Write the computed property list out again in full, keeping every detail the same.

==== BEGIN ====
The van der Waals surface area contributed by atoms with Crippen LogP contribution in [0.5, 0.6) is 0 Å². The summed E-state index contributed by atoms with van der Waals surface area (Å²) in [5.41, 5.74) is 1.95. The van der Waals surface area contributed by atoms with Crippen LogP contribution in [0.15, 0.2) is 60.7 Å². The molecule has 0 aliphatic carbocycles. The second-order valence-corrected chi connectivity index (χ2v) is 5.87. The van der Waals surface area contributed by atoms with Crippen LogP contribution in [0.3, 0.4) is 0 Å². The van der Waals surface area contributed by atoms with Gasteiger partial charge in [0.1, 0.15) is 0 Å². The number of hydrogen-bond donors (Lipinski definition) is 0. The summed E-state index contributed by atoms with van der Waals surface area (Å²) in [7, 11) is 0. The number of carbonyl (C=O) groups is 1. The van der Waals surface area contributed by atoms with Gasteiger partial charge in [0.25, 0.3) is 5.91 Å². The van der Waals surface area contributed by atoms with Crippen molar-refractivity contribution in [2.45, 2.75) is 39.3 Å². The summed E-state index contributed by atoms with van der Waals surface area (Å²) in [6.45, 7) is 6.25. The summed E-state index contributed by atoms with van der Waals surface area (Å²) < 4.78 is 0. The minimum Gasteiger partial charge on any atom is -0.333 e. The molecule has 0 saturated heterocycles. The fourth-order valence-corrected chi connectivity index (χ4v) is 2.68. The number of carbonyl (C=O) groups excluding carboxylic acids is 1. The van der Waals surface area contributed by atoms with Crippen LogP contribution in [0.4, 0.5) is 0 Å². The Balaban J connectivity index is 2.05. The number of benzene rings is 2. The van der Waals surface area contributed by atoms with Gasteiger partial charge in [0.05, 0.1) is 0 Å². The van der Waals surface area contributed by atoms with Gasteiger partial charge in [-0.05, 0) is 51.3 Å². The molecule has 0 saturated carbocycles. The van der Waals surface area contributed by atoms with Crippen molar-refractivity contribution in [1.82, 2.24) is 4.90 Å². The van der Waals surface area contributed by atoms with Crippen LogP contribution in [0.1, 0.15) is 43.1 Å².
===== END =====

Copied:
The van der Waals surface area contributed by atoms with Crippen LogP contribution in [0.5, 0.6) is 0 Å². The summed E-state index contributed by atoms with van der Waals surface area (Å²) in [5.41, 5.74) is 1.95. The van der Waals surface area contributed by atoms with Crippen LogP contribution in [0.15, 0.2) is 60.7 Å². The molecule has 0 aliphatic carbocycles. The second-order valence-corrected chi connectivity index (χ2v) is 5.87. The van der Waals surface area contributed by atoms with Crippen LogP contribution in [0.3, 0.4) is 0 Å². The van der Waals surface area contributed by atoms with Gasteiger partial charge in [0.1, 0.15) is 0 Å². The number of hydrogen-bond donors (Lipinski definition) is 0. The summed E-state index contributed by atoms with van der Waals surface area (Å²) in [7, 11) is 0. The number of carbonyl (C=O) groups is 1. The van der Waals surface area contributed by atoms with Gasteiger partial charge in [0.25, 0.3) is 5.91 Å². The van der Waals surface area contributed by atoms with Crippen molar-refractivity contribution in [2.45, 2.75) is 39.3 Å². The summed E-state index contributed by atoms with van der Waals surface area (Å²) in [6.45, 7) is 6.25. The summed E-state index contributed by atoms with van der Waals surface area (Å²) < 4.78 is 0. The minimum Gasteiger partial charge on any atom is -0.333 e. The molecule has 0 saturated heterocycles. The fourth-order valence-corrected chi connectivity index (χ4v) is 2.68. The number of carbonyl (C=O) groups excluding carboxylic acids is 1. The van der Waals surface area contributed by atoms with Crippen LogP contribution in [0.4, 0.5) is 0 Å². The Balaban J connectivity index is 2.05. The number of benzene rings is 2. The van der Waals surface area contributed by atoms with Gasteiger partial charge in [0.05, 0.1) is 0 Å². The van der Waals surface area contributed by atoms with Gasteiger partial charge in [-0.05, 0) is 51.3 Å². The molecule has 0 saturated carbocycles. The van der Waals surface area contributed by atoms with Crippen molar-refractivity contribution in [1.82, 2.24) is 4.90 Å². The van der Waals surface area contributed by atoms with Crippen LogP contribution in [0.1, 0.15) is 43.1 Å².